Forget about liquids in 3-oz. containers. Virtuoso flautist Boujemaa Razgui had 11 of his prize flutes taken away from him and destroyed by U.S. Customs and Border Protection at JFK Airport. And they’re not sorry.
According to customs officials, the flutes, some of which were made from bamboo, contained "exotic plant pathogens,” Foreign Policy reported.
"CBP is responsible for detecting and preventing the entry into the country of plant pests and exotic foreign animal diseases that could harm America's agricultural resources," the official said. "The fresh bamboo canes were seized and destroyed in accordance with established protocols to prevent the introduction of plant pathogens into the United States."
Razgui is devastated by the seizure of his very livelihood.
“They said this is an agriculture item,” Razgui, a Canadian citizen who performs with the Boston Camerata, told the Boston Globe. “I fly with them in and out all the time and this is the first time there has been a problem. This is my life.”
Razgui’s bag was not opened in his presence so he had no possibility of defending himself. He was told to take up his complaint with the Department of Agriculture.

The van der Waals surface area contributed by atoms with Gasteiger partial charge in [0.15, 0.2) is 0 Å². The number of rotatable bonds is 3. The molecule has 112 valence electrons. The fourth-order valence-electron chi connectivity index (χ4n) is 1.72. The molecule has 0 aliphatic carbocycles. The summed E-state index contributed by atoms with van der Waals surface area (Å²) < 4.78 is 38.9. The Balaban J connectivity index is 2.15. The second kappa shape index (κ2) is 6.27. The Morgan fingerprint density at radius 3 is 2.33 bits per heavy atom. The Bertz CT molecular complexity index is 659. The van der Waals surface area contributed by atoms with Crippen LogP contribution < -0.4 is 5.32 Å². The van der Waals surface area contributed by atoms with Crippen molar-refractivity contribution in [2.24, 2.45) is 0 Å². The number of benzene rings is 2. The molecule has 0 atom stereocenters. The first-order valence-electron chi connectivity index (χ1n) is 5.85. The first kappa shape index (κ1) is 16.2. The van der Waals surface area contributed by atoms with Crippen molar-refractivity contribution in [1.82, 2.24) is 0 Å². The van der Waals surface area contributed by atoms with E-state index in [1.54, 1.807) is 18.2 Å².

“They told me they were destroyed,” he says. “Nobody talked to me. They said I have to write a letter to the Department of Agriculture in Washington, D.C. This is horrible. I don’t know what to do.”
Razgui is scheduled to perform in February, and since only about 15 people in the U.S. play similar instruments, he may not even be able to get one in time. Razgui made his flutes himself with rare reeds.
The Arts ournal music blog Slipped Disc, which originally reported on the story, wrote that the music community is outraged on Razgui’s behalf.
“I can’t think of an uglier, stupider thing for the U.S. government to do than to deprive this man of the tools of his art and a big piece of his livelihood,” said one ensemble director.